Upsert does not use @upsert index

I found that upsert does not use the @upsert index and can be used normally. What is the purpose of the @upsert index?

I see that several users get confused with this. We have a lot of conversation about this here on discuss. The difference is that the Upsert Block is a type of query transaction that does two or more operations to upsert some data. The upsert directive is totally different thing. It is used in Upsert Procedure to avoid duplicates inputs** at transaction level. But it is a bit complex to use, cuz it is not in the Query system. It is a procedure that the user have to deal on his end.

Upsert directive has nothing to do with Upsert Block. And there’s no need to use both of them at the same time. Actually makes no sense doing so.


Can you elaborate more?Still a little confused! My understanding is: The purpose of the Upsert block is to prevent concurrent writes to duplicate nodes. Is @upsert a unique constraint?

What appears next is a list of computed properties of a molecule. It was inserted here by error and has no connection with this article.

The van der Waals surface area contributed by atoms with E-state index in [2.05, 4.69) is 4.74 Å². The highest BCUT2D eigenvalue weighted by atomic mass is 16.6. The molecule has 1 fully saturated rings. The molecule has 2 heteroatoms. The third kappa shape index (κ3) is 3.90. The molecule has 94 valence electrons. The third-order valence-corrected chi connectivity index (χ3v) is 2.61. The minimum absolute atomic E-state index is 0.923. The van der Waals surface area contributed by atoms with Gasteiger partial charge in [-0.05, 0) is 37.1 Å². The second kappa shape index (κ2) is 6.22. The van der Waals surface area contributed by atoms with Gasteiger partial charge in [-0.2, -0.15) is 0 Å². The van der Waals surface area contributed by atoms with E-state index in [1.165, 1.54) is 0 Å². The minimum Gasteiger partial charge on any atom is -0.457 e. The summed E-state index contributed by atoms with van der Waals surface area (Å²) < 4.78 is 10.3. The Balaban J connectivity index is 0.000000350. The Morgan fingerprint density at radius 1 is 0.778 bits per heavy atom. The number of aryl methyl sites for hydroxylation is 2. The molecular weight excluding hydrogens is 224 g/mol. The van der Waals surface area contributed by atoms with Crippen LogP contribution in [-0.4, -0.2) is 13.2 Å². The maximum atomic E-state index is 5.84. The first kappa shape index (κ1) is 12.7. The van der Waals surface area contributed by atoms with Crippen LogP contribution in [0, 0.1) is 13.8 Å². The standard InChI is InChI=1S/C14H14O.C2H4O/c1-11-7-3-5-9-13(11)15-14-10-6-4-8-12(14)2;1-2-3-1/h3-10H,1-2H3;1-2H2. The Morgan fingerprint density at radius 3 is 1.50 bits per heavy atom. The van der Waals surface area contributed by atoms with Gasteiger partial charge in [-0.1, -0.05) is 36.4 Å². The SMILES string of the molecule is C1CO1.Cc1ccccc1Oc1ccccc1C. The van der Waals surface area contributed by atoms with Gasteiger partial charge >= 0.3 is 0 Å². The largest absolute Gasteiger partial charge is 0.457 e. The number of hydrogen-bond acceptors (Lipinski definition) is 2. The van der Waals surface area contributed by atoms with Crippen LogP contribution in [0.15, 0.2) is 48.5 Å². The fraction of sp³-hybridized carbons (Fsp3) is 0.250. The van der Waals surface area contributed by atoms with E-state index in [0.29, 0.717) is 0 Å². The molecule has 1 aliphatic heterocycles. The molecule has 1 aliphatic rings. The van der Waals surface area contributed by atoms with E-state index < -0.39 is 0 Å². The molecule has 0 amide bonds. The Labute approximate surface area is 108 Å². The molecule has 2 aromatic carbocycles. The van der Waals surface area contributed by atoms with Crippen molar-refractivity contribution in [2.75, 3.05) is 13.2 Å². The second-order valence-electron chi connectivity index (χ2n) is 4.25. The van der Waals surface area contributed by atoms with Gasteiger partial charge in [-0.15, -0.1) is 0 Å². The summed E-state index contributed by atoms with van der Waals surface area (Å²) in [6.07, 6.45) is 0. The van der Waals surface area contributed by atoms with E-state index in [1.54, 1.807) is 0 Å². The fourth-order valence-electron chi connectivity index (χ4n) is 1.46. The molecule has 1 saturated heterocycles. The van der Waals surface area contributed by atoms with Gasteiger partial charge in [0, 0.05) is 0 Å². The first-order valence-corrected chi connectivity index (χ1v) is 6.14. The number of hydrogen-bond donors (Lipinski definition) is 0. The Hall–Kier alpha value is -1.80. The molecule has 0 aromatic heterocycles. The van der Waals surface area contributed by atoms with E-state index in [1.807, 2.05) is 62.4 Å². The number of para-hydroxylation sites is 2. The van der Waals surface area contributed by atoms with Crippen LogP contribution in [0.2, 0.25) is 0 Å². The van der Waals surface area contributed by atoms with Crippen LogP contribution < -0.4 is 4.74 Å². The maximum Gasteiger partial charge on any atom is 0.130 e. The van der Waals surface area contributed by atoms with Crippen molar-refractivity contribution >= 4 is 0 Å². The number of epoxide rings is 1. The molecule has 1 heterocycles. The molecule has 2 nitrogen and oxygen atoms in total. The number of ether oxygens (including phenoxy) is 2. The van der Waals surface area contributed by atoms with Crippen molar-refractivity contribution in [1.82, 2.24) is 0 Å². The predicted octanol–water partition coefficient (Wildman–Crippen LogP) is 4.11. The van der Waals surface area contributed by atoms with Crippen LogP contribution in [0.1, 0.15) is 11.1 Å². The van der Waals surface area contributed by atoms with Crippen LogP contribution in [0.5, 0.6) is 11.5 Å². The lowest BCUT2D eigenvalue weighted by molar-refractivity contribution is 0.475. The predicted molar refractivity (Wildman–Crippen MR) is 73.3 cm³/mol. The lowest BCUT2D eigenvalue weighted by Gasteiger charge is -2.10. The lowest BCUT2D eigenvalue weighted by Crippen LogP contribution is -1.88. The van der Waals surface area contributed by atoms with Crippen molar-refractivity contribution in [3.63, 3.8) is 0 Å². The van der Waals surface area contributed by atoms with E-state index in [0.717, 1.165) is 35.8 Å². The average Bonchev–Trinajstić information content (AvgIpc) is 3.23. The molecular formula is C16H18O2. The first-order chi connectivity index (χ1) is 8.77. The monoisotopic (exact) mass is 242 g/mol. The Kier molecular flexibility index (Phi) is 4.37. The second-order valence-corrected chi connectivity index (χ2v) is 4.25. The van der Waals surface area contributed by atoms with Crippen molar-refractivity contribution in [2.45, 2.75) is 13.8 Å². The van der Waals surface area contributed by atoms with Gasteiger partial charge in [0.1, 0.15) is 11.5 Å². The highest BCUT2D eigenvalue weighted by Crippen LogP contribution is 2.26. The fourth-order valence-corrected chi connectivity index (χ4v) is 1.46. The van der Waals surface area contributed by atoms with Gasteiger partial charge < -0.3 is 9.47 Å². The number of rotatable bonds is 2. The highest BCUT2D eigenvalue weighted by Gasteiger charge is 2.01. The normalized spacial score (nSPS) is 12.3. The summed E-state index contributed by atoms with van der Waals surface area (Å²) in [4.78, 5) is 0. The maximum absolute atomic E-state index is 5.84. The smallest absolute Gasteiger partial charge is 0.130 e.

No, Upsert block isn’t to prevent anything. It is a type of query that you can mitigate the duplication issue. But it can be user for several things. Like Bulk Upsert hundreds of fields in a single query.

Not exactly. But it will work like that. It tries to check the index, every time a new transaction bumps into concurrency. It also won’t prevent duplicates (I mean “duplicate nodes”) as far I know. It will try to avoid them if you use correctly. It is more like “If two transactions tries to modify the same input, discard the last one”. Something like that. (I used this a long time ago, I don’t even remember for sure. But it’s kind of useless today as we have Upsert Block)

In the Upsert Procedure (the one that uses the @Upsert directive) - At your client side (your code) you have to do two queries. One to find the UID and other to mutate. So basically it is a “handcrafted” Upsert that checks the inputs on the fly.

The upsert block is way better for duplicates. And easier to avoid them.